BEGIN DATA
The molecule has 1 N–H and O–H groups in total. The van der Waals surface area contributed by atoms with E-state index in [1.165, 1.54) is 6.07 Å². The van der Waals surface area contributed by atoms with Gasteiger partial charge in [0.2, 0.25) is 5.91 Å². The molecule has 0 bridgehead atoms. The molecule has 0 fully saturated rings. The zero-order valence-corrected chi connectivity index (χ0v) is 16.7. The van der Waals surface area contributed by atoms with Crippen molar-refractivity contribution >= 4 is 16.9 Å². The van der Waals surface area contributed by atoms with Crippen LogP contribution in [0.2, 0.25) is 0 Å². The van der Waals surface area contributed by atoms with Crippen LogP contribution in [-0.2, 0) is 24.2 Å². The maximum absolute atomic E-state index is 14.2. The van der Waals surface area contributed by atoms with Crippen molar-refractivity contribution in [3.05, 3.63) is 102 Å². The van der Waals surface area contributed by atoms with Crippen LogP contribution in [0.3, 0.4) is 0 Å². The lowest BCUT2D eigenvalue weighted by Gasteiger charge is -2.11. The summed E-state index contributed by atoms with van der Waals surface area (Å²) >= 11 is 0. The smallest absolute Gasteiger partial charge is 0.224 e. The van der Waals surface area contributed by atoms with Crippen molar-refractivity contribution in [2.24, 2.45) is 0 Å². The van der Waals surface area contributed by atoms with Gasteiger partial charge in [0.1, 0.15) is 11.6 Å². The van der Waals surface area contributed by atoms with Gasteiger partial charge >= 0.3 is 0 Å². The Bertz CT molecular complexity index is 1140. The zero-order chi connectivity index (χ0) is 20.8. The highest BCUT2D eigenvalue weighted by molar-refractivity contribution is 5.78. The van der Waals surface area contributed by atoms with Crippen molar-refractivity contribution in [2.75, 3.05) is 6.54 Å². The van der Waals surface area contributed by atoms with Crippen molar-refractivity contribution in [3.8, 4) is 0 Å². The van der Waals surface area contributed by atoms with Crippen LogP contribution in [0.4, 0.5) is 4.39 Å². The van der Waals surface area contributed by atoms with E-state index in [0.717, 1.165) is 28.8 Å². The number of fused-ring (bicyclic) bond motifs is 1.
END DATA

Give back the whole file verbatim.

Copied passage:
The molecule has 1 N–H and O–H groups in total. The van der Waals surface area contributed by atoms with E-state index in [1.165, 1.54) is 6.07 Å². The van der Waals surface area contributed by atoms with Gasteiger partial charge in [0.2, 0.25) is 5.91 Å². The molecule has 0 bridgehead atoms. The molecule has 0 fully saturated rings. The zero-order valence-corrected chi connectivity index (χ0v) is 16.7. The van der Waals surface area contributed by atoms with Crippen molar-refractivity contribution >= 4 is 16.9 Å². The van der Waals surface area contributed by atoms with Crippen LogP contribution in [0.2, 0.25) is 0 Å². The van der Waals surface area contributed by atoms with Crippen LogP contribution in [-0.2, 0) is 24.2 Å². The maximum absolute atomic E-state index is 14.2. The van der Waals surface area contributed by atoms with Crippen molar-refractivity contribution in [3.05, 3.63) is 102 Å². The van der Waals surface area contributed by atoms with Crippen LogP contribution in [0.3, 0.4) is 0 Å². The lowest BCUT2D eigenvalue weighted by Gasteiger charge is -2.11. The summed E-state index contributed by atoms with van der Waals surface area (Å²) >= 11 is 0. The smallest absolute Gasteiger partial charge is 0.224 e. The van der Waals surface area contributed by atoms with Crippen molar-refractivity contribution in [2.24, 2.45) is 0 Å². The van der Waals surface area contributed by atoms with Gasteiger partial charge in [0.1, 0.15) is 11.6 Å². The van der Waals surface area contributed by atoms with Gasteiger partial charge >= 0.3 is 0 Å². The Bertz CT molecular complexity index is 1140. The zero-order chi connectivity index (χ0) is 20.8. The highest BCUT2D eigenvalue weighted by molar-refractivity contribution is 5.78. The van der Waals surface area contributed by atoms with Crippen molar-refractivity contribution in [2.75, 3.05) is 6.54 Å². The van der Waals surface area contributed by atoms with Crippen molar-refractivity contribution in [3.8, 4) is 0 Å². The van der Waals surface area contributed by atoms with Crippen LogP contribution in [0.4, 0.5) is 4.39 Å². The van der Waals surface area contributed by atoms with E-state index in [0.717, 1.165) is 28.8 Å². The number of fused-ring (bicyclic) bond motifs is 1.